I truly believe we have all have a duty to examine our own lives and work out where we can make changes for the better. Our government is failing to take a lead so it must fall to the people to lead the change. I’m really trying to be model this. After watching the War on Waste as a family, it has also been easier to get the kids on board with some waste reduction projects so I’ve been seizing the moment. A big thing with change, is that some people delay making changes in their lives until they can do it “properly”. But waiting for the ideal time, or just waiting for X, Y r Z to fall into place first often means that the changes you want to implement never happen. We need a philosophy of “day one” not “one day”. We don’t have to achieve the perfect vision of sustainability straight away. It’s OK to start changing things slowly. It doesn’t have to be all or nothing. In fact, it often makes change more sustainable in the long term if our changes are gradual and really worked into our lives bit by bit.

For years we have been bringing our own reusable shopping bags and using reusable produce bags for our fruit and veg. This was an easy step as there was not much behavioral change involved (it was more about remembering to take the bags!). For the past year or two we have also been collecting all our soft plastics (cereal liners, bread bags, plastic wrapping from crackers etc.) to Coles (Woolworths got a bad rap on the War on Waste) for recycling. I’d also been trying to do little things personally. Like occasionally on my way to or from work I’ll buy a bun from the Chinese bakery and I would always refuse the little plastic bag that they put buns in. If I’m just going to eat it then and there I don’t need a bag to carry it in. This may seem like a little step but it’s all about challenging norms. The norm when you purchase a bun is for the cashier to automatically put it in a small plastic bag. By refusing the bag we’re not only using less plastic, we’re helping the people around us think about our habits and they’re impacts – and most importantly – how it is possible to do things differently.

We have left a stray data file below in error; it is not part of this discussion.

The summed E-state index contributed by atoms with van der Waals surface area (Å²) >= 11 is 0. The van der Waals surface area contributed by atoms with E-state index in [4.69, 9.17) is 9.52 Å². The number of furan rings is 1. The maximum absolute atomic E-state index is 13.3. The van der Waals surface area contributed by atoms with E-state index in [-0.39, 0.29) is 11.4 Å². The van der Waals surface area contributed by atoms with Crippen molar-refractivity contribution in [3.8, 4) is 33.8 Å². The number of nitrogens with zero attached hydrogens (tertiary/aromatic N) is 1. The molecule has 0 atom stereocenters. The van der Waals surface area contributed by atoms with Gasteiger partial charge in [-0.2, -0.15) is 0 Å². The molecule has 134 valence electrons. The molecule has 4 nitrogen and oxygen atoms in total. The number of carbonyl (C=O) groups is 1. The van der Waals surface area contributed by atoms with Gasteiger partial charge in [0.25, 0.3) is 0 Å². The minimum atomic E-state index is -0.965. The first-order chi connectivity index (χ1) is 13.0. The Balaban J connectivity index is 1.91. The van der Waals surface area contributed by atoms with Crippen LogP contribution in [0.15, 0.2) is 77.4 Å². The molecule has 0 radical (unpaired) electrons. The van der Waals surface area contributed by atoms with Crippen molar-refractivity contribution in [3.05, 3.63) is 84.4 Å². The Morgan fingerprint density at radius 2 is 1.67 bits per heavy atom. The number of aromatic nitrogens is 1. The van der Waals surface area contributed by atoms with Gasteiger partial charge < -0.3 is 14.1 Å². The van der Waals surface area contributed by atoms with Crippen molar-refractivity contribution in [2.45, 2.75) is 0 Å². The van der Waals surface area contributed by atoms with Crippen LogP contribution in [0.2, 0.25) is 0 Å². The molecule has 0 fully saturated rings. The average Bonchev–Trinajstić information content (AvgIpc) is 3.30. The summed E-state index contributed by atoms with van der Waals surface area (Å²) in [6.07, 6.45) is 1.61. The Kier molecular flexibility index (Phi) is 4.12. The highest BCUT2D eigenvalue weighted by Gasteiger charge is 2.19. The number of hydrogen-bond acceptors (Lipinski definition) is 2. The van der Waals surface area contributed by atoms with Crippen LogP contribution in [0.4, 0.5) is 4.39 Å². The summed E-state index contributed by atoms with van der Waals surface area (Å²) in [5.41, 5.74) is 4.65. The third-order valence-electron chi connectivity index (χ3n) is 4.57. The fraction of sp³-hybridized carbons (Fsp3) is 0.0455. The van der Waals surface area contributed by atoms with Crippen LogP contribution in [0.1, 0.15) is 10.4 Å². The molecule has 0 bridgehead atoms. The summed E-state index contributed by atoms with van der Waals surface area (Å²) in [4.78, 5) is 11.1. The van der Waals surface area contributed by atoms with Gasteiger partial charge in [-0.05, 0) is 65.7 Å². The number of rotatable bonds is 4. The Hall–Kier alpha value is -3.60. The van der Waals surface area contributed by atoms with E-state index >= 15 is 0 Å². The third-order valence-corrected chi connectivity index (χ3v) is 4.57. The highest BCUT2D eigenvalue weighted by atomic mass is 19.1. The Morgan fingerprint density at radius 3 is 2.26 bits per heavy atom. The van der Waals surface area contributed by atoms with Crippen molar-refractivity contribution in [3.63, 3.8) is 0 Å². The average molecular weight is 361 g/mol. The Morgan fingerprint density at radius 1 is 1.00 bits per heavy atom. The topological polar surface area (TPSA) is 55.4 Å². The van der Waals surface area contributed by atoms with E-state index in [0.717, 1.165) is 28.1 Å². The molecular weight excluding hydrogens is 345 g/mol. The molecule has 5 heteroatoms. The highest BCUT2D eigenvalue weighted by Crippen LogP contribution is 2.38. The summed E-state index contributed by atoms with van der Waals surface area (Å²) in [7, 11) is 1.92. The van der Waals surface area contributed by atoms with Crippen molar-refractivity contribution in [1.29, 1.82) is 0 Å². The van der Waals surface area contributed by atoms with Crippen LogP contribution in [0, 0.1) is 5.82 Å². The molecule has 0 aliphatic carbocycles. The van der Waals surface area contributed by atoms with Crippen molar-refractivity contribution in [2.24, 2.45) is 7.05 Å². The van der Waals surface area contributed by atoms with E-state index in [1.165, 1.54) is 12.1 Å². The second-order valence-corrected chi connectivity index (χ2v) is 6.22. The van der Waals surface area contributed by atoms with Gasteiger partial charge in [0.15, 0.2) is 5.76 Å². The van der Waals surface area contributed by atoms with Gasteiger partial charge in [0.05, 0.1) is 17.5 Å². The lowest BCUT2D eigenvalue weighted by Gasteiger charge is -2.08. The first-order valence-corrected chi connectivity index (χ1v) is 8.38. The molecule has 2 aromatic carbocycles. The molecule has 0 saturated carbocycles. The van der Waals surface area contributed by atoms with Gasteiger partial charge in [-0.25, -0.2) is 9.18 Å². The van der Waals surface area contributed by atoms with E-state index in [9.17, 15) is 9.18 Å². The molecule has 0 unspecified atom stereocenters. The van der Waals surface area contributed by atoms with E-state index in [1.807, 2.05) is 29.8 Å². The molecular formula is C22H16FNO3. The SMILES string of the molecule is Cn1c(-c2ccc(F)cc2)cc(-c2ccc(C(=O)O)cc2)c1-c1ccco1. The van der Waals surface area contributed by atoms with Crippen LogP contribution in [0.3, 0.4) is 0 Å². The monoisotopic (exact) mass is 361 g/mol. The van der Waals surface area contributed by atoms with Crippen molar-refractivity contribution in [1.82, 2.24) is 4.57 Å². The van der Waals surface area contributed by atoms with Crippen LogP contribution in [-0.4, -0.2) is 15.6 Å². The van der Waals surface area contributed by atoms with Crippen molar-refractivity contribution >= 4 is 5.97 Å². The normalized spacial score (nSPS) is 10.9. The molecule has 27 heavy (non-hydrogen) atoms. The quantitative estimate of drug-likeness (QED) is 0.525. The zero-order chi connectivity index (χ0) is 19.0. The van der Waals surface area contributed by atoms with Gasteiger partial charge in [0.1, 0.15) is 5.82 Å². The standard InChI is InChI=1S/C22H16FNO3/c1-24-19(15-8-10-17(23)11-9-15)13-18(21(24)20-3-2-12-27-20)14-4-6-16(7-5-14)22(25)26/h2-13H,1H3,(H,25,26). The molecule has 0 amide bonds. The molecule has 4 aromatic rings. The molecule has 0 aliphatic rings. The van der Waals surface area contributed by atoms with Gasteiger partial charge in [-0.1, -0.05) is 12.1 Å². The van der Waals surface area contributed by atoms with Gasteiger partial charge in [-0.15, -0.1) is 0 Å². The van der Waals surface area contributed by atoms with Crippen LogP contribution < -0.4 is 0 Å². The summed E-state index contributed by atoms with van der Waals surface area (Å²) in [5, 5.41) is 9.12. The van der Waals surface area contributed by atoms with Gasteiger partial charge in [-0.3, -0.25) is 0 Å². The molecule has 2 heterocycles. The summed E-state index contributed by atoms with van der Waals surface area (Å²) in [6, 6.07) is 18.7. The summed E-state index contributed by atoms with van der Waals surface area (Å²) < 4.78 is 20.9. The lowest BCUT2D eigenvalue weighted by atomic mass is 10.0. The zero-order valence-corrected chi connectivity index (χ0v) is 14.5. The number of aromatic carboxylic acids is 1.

Challenging the ways that we traditionally do things isn’t always easy. It can be socially awkward to challenge norms. You can fear coming across all ‘holier than thou’ and being overly critical of others. You can fear refusal or rebuke. But it’s something that it is important we all step up and do. I’m not the world’s most outgoing person so it was a challenge to me to start doing this. But the other day when we ordered take away I summoned up the courage to ask if we could bring our own containers in rather than have it packed in plastic. To my relief the restaurant was really accommodating of it. I hope to continue to challenge myself socially like this in other ways – like shopping at local butchers and bakers and asking to use my own containers. This is a bigger step for me though – not because of the social confrontation – but because it is a real shake up of our household routine. The way we currently manage my week is a weekly shop at the supermarket. Changing our routine to shop at local butchers, bakers and fruit markets with perhaps an additional supermarket shop to pick up specialty items is a harder hurdle and because we need to work out a new routine. It’s a step I’m keen to take but it is a step that is a little further down the line for me as I need to weave it into tour lives and make it workable for us.

I’ve found myself asking a key question in our lives lately to try to make things more sustainable. That questions is ‘What’s the plastic alternative?’ Until recently I wasn’t as aware of my own personal contribution to the plastic issue. I did try to avoid single use plastics (especially drink bottles!) but in every year, there would be a lot of non-single use plastic items that our household recycles or throws away because they can no longer be used (broken lunch boxes, drink bottles, pegs etc.). Now when something breaks I’m actively researching non-plastic alternatives so that (hopefully) the next time it must be replaced it will be biodegradable, or if not, that it will at least last much longer.